Having waded through various possible diagnoses prior to the confirmation that it is cancer, Thompson received few options for treatment along the way.
Thinking she didn't have a choice to get rid of the debilitating tumors throughout her body, she succumbed to months of physically and emotionally exhausting radiation, but her resulting condition led her to think, "Maybe we are treating cancer the wrong way (in America),'" she said.
"Oncology is like the Wild West. Cancer is a disease that is not well understood, and I understand how much is not known about it," Thompson said. "(Doctors) are hoping you're the patient who has the best outcome, but they don't really know."
For someone who was previously physically active, the post-radiation body wasn't cutting it. And on top of the residual pain, Thompson learned that radiation not only wiped out her healing white blood cells, but left her with weakened bones.
STAR, developed by San Jose-based medical device company DFINE, has helped Thompson regain core strength, as her back is more able to straighten without pain. It's enough of an improvement that, even with stage four cancer, she is riding a bike and no longer using the shopping cart she would lean on to get around.
"I've always been a type-A overachiever," she said. "I didn't feel like I was done with the stuff I wanted to do before I die."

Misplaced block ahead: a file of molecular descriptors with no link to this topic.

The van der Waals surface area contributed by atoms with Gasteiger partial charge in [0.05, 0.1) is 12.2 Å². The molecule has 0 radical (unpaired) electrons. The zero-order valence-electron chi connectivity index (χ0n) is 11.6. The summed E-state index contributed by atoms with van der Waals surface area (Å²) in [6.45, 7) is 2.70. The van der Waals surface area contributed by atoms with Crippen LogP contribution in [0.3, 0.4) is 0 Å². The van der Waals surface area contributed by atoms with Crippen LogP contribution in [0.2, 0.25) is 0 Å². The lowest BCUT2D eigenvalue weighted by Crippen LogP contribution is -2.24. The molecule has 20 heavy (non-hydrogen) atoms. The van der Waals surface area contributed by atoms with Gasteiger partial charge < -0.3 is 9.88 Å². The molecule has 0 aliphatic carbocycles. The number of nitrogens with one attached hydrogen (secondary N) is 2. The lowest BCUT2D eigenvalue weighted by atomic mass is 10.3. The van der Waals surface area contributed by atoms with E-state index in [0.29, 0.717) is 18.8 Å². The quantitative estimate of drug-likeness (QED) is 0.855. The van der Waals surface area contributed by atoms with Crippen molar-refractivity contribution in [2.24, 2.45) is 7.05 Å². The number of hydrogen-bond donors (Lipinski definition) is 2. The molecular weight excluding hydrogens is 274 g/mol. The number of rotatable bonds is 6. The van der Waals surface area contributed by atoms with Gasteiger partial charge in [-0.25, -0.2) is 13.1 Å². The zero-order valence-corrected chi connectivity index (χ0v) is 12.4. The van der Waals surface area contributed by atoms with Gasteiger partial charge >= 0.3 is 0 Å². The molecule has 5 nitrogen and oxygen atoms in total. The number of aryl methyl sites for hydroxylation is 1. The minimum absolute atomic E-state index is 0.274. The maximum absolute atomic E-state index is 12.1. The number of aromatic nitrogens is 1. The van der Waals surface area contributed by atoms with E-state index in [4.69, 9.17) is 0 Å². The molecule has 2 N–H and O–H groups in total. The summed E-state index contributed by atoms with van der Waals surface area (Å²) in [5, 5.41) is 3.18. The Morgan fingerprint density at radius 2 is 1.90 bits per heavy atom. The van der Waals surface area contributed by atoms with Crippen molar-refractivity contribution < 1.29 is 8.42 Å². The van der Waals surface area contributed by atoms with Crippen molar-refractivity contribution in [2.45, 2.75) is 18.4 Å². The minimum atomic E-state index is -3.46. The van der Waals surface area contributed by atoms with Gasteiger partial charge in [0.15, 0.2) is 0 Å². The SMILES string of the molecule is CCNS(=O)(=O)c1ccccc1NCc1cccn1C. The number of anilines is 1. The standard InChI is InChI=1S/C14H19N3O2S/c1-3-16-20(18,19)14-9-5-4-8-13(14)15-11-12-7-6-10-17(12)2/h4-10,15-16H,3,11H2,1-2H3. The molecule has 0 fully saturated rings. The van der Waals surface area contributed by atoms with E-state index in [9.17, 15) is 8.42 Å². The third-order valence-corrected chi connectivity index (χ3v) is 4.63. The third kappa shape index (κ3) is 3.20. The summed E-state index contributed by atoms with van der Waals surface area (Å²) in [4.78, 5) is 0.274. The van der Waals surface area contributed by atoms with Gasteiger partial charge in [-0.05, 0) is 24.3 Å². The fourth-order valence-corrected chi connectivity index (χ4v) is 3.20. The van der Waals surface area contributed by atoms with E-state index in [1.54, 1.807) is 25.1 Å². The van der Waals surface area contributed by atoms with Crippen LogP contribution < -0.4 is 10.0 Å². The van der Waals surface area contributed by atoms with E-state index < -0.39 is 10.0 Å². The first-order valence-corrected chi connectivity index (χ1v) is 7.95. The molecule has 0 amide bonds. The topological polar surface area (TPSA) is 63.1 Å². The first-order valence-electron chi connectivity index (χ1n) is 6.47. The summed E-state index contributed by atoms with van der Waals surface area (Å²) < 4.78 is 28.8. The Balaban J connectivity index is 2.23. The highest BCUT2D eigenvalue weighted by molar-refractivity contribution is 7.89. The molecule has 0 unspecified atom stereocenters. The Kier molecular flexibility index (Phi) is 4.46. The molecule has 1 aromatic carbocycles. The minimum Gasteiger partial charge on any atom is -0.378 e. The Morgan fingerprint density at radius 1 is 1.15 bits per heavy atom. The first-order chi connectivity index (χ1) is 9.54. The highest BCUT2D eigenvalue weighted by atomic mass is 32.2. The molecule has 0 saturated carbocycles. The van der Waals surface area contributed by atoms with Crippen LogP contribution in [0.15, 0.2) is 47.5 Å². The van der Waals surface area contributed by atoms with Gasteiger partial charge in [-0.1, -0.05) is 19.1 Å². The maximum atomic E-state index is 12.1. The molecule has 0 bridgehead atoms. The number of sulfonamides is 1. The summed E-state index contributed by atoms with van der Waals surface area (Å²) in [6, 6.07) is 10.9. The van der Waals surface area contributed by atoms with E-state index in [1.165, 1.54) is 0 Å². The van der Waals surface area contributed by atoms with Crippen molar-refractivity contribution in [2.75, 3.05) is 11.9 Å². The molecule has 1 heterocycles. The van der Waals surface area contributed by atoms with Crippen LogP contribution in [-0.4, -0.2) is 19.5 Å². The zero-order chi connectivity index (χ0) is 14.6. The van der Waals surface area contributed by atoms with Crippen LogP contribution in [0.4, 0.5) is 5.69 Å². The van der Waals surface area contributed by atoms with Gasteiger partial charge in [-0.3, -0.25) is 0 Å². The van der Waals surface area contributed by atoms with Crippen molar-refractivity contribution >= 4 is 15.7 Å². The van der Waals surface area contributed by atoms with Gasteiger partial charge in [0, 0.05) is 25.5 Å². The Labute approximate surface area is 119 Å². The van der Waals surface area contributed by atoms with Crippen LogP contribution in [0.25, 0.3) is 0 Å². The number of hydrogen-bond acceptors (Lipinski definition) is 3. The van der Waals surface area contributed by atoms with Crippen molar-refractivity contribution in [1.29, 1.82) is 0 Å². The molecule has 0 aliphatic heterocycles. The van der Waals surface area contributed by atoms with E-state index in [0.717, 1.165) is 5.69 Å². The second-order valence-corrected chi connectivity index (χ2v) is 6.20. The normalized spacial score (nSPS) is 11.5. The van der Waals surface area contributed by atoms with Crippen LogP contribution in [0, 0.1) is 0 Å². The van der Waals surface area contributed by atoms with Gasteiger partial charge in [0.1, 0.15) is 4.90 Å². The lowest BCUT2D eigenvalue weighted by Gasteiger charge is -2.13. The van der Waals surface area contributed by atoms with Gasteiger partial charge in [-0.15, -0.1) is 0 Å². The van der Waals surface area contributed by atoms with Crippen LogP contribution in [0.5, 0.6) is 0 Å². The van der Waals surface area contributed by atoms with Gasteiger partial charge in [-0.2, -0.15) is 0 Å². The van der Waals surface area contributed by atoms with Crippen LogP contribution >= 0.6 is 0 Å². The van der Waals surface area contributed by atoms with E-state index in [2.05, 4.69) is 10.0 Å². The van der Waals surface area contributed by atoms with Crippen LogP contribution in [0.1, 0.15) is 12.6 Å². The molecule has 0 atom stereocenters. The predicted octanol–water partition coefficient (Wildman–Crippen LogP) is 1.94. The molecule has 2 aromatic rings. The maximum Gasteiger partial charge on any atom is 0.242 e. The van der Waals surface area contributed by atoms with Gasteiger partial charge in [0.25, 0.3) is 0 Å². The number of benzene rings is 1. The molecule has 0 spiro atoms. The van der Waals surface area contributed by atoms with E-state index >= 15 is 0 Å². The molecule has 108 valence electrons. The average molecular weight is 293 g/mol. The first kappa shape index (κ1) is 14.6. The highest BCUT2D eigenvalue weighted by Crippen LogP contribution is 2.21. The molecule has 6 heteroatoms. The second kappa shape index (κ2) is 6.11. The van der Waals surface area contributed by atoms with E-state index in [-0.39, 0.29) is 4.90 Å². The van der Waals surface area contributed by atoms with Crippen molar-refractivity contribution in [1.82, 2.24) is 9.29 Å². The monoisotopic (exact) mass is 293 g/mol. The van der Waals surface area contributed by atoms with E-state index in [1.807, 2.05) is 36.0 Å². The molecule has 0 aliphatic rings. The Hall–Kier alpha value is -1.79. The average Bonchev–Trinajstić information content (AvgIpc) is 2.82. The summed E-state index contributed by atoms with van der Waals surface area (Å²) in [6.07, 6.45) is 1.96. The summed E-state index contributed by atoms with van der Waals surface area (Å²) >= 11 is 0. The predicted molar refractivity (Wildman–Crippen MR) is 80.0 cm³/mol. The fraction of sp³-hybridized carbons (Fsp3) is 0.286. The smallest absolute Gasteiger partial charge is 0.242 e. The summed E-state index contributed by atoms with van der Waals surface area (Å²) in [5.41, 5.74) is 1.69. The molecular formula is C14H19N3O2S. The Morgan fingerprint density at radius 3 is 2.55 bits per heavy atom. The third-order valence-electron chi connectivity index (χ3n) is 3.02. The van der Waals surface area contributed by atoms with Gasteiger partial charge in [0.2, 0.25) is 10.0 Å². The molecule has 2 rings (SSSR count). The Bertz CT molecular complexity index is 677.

Thompson underwent her second STAR procedure at the Utah Vascular Clinic on Friday. Within hours, she was already feeling better.
Through three malleable probes inserted into vertebrae in Thompson's back, Carlisle heated tumors to the point of elimination and then filled the space with cement that solidifies quickly, providing stability to the spine.
Worldwide, DFINE has treated 150 patients with the new procedure, 95 percent of whom report experiencing pain relief, according to the company's website. Thompson is the first person to be treated at the Utah clinic and her procedure was accompanied by a DFINE clinical specialist, as the technology is still relatively new.
The minimally invasive, image-guided cancer therapy, Carlisle said, "is revolutionary."
"The ability to articulate and bend a needle is something I've never seen before," he said. "The robustness within the system to make a curve within a bone is absolutely remarkable."
Metastases may show up again after others have been ablated, as radiation treatment for cancer can weaken the bones and cancers remain in the body. Carlisle said that as long as they're symptomatic and causing problems, they can be ablated, but "it isn't necessary if pain medication takes care of it."
And while Thompson is not the typical patient, given her background in pharmaceuticals and her "phenomenal energy and enthusiasm," Carlisle said, she is the type that "can influence the outcome for other patients."
"When a patient is changed by something in medicine and they become an advocate, they move the ball down the field in a way that an individual physician or group of physicians just can't do," he said. "Michelle is someone like that. She is really changing things for future patients."
Thompson is a participant in a STAR clinical trial at the clinic, but she is responsible for the cost of her surgeries there. When she reached her lifetime radiation limit, she had to find other options to treat her pain, and ultimately, her cancer.
"I have to work on me," she said, adding that she has family histories to write.
For now, though, Thompson is beating the odds and she's loving it.
And, frankly, so are her pets — a 100-pound Akbash dog and what has grown from one to five cats. She is more able to get outside with them. She's exercising more. She's taking care of herself — in more ways than one.